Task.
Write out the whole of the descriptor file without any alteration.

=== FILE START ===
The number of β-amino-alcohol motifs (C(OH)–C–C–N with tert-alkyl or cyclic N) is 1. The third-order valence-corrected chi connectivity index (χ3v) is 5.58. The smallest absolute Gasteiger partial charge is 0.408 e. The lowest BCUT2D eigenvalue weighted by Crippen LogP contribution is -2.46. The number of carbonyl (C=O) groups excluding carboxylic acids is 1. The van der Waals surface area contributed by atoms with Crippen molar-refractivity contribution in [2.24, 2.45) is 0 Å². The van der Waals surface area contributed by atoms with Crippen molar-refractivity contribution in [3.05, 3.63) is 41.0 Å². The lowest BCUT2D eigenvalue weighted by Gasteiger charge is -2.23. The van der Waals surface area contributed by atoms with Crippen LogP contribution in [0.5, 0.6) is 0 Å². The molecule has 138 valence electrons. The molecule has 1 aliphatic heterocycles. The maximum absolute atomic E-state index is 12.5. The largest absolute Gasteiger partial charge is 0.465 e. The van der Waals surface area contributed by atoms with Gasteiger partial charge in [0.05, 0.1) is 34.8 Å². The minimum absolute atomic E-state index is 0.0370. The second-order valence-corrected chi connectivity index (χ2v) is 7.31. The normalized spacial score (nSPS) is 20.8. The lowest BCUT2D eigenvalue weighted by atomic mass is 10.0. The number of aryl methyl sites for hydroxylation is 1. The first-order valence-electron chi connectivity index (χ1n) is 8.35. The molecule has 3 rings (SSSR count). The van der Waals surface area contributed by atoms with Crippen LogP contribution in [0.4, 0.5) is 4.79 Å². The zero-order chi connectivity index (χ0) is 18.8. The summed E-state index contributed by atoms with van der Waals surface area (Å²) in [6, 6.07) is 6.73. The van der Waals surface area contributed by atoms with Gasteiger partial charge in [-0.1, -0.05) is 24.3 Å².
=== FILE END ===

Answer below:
The number of β-amino-alcohol motifs (C(OH)–C–C–N with tert-alkyl or cyclic N) is 1. The third-order valence-corrected chi connectivity index (χ3v) is 5.58. The smallest absolute Gasteiger partial charge is 0.408 e. The lowest BCUT2D eigenvalue weighted by Crippen LogP contribution is -2.46. The number of carbonyl (C=O) groups excluding carboxylic acids is 1. The van der Waals surface area contributed by atoms with Crippen molar-refractivity contribution in [2.24, 2.45) is 0 Å². The van der Waals surface area contributed by atoms with Crippen molar-refractivity contribution in [3.05, 3.63) is 41.0 Å². The lowest BCUT2D eigenvalue weighted by Gasteiger charge is -2.23. The van der Waals surface area contributed by atoms with Crippen LogP contribution in [0.5, 0.6) is 0 Å². The molecule has 138 valence electrons. The molecule has 1 aliphatic heterocycles. The maximum absolute atomic E-state index is 12.5. The largest absolute Gasteiger partial charge is 0.465 e. The van der Waals surface area contributed by atoms with Gasteiger partial charge in [0.05, 0.1) is 34.8 Å². The minimum absolute atomic E-state index is 0.0370. The second-order valence-corrected chi connectivity index (χ2v) is 7.31. The normalized spacial score (nSPS) is 20.8. The lowest BCUT2D eigenvalue weighted by atomic mass is 10.0. The number of aryl methyl sites for hydroxylation is 1. The first-order valence-electron chi connectivity index (χ1n) is 8.35. The molecule has 3 rings (SSSR count). The van der Waals surface area contributed by atoms with Crippen LogP contribution in [0.4, 0.5) is 4.79 Å². The zero-order chi connectivity index (χ0) is 18.8. The summed E-state index contributed by atoms with van der Waals surface area (Å²) in [6, 6.07) is 6.73. The van der Waals surface area contributed by atoms with Gasteiger partial charge in [-0.1, -0.05) is 24.3 Å².